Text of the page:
++ed by:
Kevin Ryde
and 1 contributors

# NAME

Math::NumSeq::PrimeFactorCount -- how many prime factors

# SYNOPSIS

`````` use Math::NumSeq::PrimeFactorCount;
my \$seq = Math::NumSeq::PrimeFactorCount->new;
my (\$i, \$value) = \$seq->next;``````

# DESCRIPTION

The sequence of how many prime factors in i, being

``    0, 1, 1, 2, 1, 2, ...``

The sequence starts from i=1 and 1 is taken to have no prime factors. Then i=2 and i=3 are themselves primes, so 1 prime factor. Then i=4 is 2*2 which is 2 prime factors.

The `multiplicity => "distinct"` option can control whether repeats of a prime factors are counted, or only distinct primes. For example with "distinct" i=4=2*2 is just 1 prime factor.

# FUNCTIONS

See "FUNCTIONS" in Math::NumSeq for behaviour common to all sequence classes.

`\$seq = Math::NumSeq::PrimeFactorCount->new ()`
`\$seq = Math::NumSeq::PrimeFactorCount->new (multiplicity => \$str, prime_type => \$str)`

Create and return a new sequence object.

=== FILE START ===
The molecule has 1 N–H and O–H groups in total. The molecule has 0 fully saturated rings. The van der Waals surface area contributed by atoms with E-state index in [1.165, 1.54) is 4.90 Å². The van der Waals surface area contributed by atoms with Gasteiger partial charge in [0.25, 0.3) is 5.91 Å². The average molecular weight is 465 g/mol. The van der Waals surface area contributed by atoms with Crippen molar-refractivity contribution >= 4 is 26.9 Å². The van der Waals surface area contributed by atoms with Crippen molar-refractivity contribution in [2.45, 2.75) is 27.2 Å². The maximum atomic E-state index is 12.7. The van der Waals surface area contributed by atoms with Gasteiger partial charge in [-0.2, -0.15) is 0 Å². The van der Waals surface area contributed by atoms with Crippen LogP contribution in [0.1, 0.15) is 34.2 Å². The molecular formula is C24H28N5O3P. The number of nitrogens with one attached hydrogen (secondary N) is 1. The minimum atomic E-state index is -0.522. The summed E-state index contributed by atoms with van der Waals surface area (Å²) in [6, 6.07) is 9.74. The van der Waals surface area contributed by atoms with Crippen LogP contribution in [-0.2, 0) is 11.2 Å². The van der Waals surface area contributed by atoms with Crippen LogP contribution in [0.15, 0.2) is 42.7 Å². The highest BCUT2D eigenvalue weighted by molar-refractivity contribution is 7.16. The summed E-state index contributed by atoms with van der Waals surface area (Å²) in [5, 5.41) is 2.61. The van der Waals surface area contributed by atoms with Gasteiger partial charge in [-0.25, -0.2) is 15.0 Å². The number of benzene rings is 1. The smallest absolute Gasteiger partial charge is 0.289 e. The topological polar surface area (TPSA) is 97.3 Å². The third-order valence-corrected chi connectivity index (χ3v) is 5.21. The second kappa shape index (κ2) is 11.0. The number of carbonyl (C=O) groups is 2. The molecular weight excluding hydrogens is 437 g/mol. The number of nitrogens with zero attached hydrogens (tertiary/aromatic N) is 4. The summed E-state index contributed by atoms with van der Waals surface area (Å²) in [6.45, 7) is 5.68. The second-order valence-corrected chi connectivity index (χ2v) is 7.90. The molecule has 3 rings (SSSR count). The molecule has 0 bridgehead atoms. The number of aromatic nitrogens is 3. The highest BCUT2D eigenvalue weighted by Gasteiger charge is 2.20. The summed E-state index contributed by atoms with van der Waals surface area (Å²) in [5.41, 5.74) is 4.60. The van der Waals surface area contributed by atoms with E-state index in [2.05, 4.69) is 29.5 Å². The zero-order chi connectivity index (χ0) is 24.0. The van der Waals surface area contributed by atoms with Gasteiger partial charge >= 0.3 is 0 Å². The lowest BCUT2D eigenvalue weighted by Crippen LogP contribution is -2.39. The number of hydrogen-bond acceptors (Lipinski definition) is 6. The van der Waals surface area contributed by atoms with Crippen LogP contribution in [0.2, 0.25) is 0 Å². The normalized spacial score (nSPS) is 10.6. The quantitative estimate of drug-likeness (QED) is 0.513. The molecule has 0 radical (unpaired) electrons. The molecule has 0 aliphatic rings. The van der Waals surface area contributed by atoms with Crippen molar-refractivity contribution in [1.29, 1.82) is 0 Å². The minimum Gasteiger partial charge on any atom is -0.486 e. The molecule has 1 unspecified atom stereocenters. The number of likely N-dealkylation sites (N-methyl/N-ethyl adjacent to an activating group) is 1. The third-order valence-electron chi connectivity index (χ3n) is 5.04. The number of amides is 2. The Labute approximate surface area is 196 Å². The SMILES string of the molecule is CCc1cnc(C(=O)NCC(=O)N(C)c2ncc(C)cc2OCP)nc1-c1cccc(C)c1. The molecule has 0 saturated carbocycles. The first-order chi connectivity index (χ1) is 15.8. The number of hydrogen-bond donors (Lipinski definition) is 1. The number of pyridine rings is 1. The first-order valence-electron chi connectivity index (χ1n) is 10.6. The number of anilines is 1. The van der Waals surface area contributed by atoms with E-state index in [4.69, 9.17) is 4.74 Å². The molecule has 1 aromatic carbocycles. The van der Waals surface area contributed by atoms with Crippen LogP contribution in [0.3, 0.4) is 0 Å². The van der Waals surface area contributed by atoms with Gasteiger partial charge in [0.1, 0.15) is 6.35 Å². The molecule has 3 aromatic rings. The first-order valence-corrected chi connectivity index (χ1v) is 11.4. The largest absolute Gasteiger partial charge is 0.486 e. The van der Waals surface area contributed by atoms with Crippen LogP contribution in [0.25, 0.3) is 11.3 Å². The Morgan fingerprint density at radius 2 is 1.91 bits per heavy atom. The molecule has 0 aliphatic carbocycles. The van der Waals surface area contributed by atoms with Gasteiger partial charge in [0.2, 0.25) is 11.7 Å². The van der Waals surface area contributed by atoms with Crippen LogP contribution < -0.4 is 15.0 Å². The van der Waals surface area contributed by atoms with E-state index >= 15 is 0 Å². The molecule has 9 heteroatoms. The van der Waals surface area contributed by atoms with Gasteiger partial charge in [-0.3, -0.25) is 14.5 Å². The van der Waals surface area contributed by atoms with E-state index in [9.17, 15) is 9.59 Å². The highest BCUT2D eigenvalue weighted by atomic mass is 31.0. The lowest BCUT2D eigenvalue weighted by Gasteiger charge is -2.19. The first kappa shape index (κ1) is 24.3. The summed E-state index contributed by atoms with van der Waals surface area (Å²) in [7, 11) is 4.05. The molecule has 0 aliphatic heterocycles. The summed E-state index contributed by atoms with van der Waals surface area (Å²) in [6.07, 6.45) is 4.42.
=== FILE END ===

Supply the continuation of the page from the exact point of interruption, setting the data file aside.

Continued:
Option `multiplicity` is a string either

``````    "repeated"      count repeats of primes (the default)
"distinct"      count only distinct primes``````

Option `prime_type` is a string either

``````    "all"           count all primes
"odd"           count only odd primes (ie. not 2)
"4k+1"          count only primes 4k+1
"4k+3"          count only primes 4k+3
"twin"          count only twin primes
(P for which P+2 or P-2 also prime)
"SG"            count only Sophie Germain primes
(P for which 2P+1 also prime)
"safe"          count only "safe" primes
(P for which (P-1)/2 also prime)``````

"twin" counts both primes of each twin prime pair, so all of 3,5,7, 11,13, 17,19, etc.

## Random Access

`\$value = \$seq->ith(\$i)`

Return the number of prime factors in `\$i`.

This calculation requires factorizing `\$i` and in the current code after small factors a hard limit of 2**32 is enforced in the interests of not going into a near-infinite loop.

`\$bool = \$seq->pred(\$value)`

Return true if `\$value` occurs in the sequence, which means simply integer `\$value >= 0`.